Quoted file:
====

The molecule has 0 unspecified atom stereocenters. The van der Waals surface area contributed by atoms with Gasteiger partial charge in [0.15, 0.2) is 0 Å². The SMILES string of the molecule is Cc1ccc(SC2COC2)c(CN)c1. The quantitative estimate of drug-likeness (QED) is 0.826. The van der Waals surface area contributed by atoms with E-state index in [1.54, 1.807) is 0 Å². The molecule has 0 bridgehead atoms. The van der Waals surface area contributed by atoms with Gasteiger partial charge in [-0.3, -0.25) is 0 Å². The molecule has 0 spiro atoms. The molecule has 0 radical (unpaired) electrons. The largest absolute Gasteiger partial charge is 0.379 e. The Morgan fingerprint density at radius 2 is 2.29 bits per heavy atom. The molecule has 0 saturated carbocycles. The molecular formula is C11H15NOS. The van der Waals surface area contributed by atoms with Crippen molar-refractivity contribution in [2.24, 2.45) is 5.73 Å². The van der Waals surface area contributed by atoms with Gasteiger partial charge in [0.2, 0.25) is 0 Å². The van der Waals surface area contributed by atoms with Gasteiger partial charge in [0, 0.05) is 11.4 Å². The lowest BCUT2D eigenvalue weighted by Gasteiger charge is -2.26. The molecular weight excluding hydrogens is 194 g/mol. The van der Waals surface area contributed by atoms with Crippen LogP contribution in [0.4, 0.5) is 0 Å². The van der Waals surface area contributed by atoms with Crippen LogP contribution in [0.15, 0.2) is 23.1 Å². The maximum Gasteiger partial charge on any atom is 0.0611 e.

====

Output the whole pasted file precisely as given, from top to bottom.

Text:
The molecule has 0 unspecified atom stereocenters. The van der Waals surface area contributed by atoms with Gasteiger partial charge in [0.15, 0.2) is 0 Å². The SMILES string of the molecule is Cc1ccc(SC2COC2)c(CN)c1. The quantitative estimate of drug-likeness (QED) is 0.826. The van der Waals surface area contributed by atoms with E-state index in [1.54, 1.807) is 0 Å². The molecule has 0 bridgehead atoms. The van der Waals surface area contributed by atoms with Gasteiger partial charge in [-0.3, -0.25) is 0 Å². The molecule has 0 spiro atoms. The molecule has 0 radical (unpaired) electrons. The largest absolute Gasteiger partial charge is 0.379 e. The Morgan fingerprint density at radius 2 is 2.29 bits per heavy atom. The molecule has 0 saturated carbocycles. The molecular formula is C11H15NOS. The van der Waals surface area contributed by atoms with Crippen molar-refractivity contribution in [2.24, 2.45) is 5.73 Å². The van der Waals surface area contributed by atoms with Gasteiger partial charge in [0.2, 0.25) is 0 Å². The van der Waals surface area contributed by atoms with Gasteiger partial charge in [0, 0.05) is 11.4 Å². The lowest BCUT2D eigenvalue weighted by Gasteiger charge is -2.26. The molecular weight excluding hydrogens is 194 g/mol. The van der Waals surface area contributed by atoms with Crippen LogP contribution in [0.4, 0.5) is 0 Å². The van der Waals surface area contributed by atoms with Crippen LogP contribution in [0.15, 0.2) is 23.1 Å². The maximum Gasteiger partial charge on any atom is 0.0611 e.